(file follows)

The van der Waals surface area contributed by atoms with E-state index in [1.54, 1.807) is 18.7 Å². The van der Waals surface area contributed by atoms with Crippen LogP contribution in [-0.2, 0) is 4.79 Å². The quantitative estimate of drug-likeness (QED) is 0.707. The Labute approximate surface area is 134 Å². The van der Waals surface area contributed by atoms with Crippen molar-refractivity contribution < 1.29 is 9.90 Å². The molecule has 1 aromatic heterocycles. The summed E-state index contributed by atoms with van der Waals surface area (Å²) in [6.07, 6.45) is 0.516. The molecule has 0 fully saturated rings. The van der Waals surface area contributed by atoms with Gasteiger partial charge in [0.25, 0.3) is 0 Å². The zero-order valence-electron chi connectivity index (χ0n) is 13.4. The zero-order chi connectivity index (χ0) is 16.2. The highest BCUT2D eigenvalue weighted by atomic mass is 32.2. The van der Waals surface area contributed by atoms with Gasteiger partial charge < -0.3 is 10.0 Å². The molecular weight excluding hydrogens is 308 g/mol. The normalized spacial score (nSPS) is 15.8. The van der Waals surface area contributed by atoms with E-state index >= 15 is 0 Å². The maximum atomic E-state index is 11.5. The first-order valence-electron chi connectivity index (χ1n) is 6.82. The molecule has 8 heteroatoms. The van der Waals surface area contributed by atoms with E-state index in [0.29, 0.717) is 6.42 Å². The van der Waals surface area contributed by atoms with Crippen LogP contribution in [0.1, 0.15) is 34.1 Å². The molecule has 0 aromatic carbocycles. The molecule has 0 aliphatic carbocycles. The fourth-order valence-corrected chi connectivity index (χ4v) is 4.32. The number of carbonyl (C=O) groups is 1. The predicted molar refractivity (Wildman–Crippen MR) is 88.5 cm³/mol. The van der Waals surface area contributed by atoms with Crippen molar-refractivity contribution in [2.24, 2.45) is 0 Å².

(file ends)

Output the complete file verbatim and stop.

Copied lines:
The van der Waals surface area contributed by atoms with E-state index in [1.54, 1.807) is 18.7 Å². The van der Waals surface area contributed by atoms with Crippen LogP contribution in [-0.2, 0) is 4.79 Å². The quantitative estimate of drug-likeness (QED) is 0.707. The Labute approximate surface area is 134 Å². The van der Waals surface area contributed by atoms with Crippen molar-refractivity contribution < 1.29 is 9.90 Å². The molecule has 1 aromatic heterocycles. The summed E-state index contributed by atoms with van der Waals surface area (Å²) in [6.07, 6.45) is 0.516. The molecule has 0 fully saturated rings. The van der Waals surface area contributed by atoms with Gasteiger partial charge in [0.25, 0.3) is 0 Å². The zero-order valence-electron chi connectivity index (χ0n) is 13.4. The zero-order chi connectivity index (χ0) is 16.2. The highest BCUT2D eigenvalue weighted by atomic mass is 32.2. The van der Waals surface area contributed by atoms with Gasteiger partial charge < -0.3 is 10.0 Å². The molecular weight excluding hydrogens is 308 g/mol. The normalized spacial score (nSPS) is 15.8. The van der Waals surface area contributed by atoms with E-state index >= 15 is 0 Å². The maximum atomic E-state index is 11.5. The first-order valence-electron chi connectivity index (χ1n) is 6.82. The molecule has 8 heteroatoms. The van der Waals surface area contributed by atoms with E-state index in [0.29, 0.717) is 6.42 Å². The van der Waals surface area contributed by atoms with Crippen LogP contribution in [0.1, 0.15) is 34.1 Å². The molecule has 0 aromatic carbocycles. The molecule has 0 aliphatic carbocycles. The fourth-order valence-corrected chi connectivity index (χ4v) is 4.32. The number of carbonyl (C=O) groups is 1. The predicted molar refractivity (Wildman–Crippen MR) is 88.5 cm³/mol. The van der Waals surface area contributed by atoms with Crippen molar-refractivity contribution in [2.24, 2.45) is 0 Å².